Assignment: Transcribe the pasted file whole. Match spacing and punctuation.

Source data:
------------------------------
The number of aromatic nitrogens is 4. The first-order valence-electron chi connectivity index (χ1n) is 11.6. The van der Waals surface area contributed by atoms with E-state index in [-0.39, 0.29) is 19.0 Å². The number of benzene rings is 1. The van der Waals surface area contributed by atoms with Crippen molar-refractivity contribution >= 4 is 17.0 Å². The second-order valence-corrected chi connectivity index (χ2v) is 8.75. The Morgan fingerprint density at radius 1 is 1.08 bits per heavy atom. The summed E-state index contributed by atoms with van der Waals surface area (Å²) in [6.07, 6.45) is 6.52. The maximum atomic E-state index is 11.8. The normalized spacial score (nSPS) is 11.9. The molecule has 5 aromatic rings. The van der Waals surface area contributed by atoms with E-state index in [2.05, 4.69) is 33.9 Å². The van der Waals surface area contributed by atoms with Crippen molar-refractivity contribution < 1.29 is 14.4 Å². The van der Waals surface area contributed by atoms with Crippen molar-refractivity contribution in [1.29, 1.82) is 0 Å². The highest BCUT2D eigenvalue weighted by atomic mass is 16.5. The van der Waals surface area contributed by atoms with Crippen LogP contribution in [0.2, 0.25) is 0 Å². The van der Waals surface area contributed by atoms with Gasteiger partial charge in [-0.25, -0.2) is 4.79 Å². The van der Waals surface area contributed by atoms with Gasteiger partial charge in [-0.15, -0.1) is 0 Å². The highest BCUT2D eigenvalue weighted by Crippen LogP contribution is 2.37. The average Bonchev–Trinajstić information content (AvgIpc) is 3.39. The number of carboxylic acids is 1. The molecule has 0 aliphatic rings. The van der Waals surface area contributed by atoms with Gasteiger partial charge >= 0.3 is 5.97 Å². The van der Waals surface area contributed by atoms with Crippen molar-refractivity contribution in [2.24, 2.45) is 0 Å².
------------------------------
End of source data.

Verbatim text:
The number of aromatic nitrogens is 4. The first-order valence-electron chi connectivity index (χ1n) is 11.6. The van der Waals surface area contributed by atoms with E-state index in [-0.39, 0.29) is 19.0 Å². The number of benzene rings is 1. The van der Waals surface area contributed by atoms with Crippen molar-refractivity contribution >= 4 is 17.0 Å². The second-order valence-corrected chi connectivity index (χ2v) is 8.75. The Morgan fingerprint density at radius 1 is 1.08 bits per heavy atom. The summed E-state index contributed by atoms with van der Waals surface area (Å²) in [6.07, 6.45) is 6.52. The maximum atomic E-state index is 11.8. The normalized spacial score (nSPS) is 11.9. The molecule has 5 aromatic rings. The van der Waals surface area contributed by atoms with E-state index in [2.05, 4.69) is 33.9 Å². The van der Waals surface area contributed by atoms with Crippen molar-refractivity contribution < 1.29 is 14.4 Å². The van der Waals surface area contributed by atoms with Crippen molar-refractivity contribution in [1.29, 1.82) is 0 Å². The highest BCUT2D eigenvalue weighted by atomic mass is 16.5. The van der Waals surface area contributed by atoms with Crippen LogP contribution in [0.2, 0.25) is 0 Å². The van der Waals surface area contributed by atoms with Gasteiger partial charge in [-0.25, -0.2) is 4.79 Å². The van der Waals surface area contributed by atoms with Gasteiger partial charge in [-0.15, -0.1) is 0 Å². The highest BCUT2D eigenvalue weighted by Crippen LogP contribution is 2.37. The average Bonchev–Trinajstić information content (AvgIpc) is 3.39. The number of carboxylic acids is 1. The molecule has 0 aliphatic rings. The van der Waals surface area contributed by atoms with Gasteiger partial charge >= 0.3 is 5.97 Å². The van der Waals surface area contributed by atoms with Crippen molar-refractivity contribution in [2.24, 2.45) is 0 Å².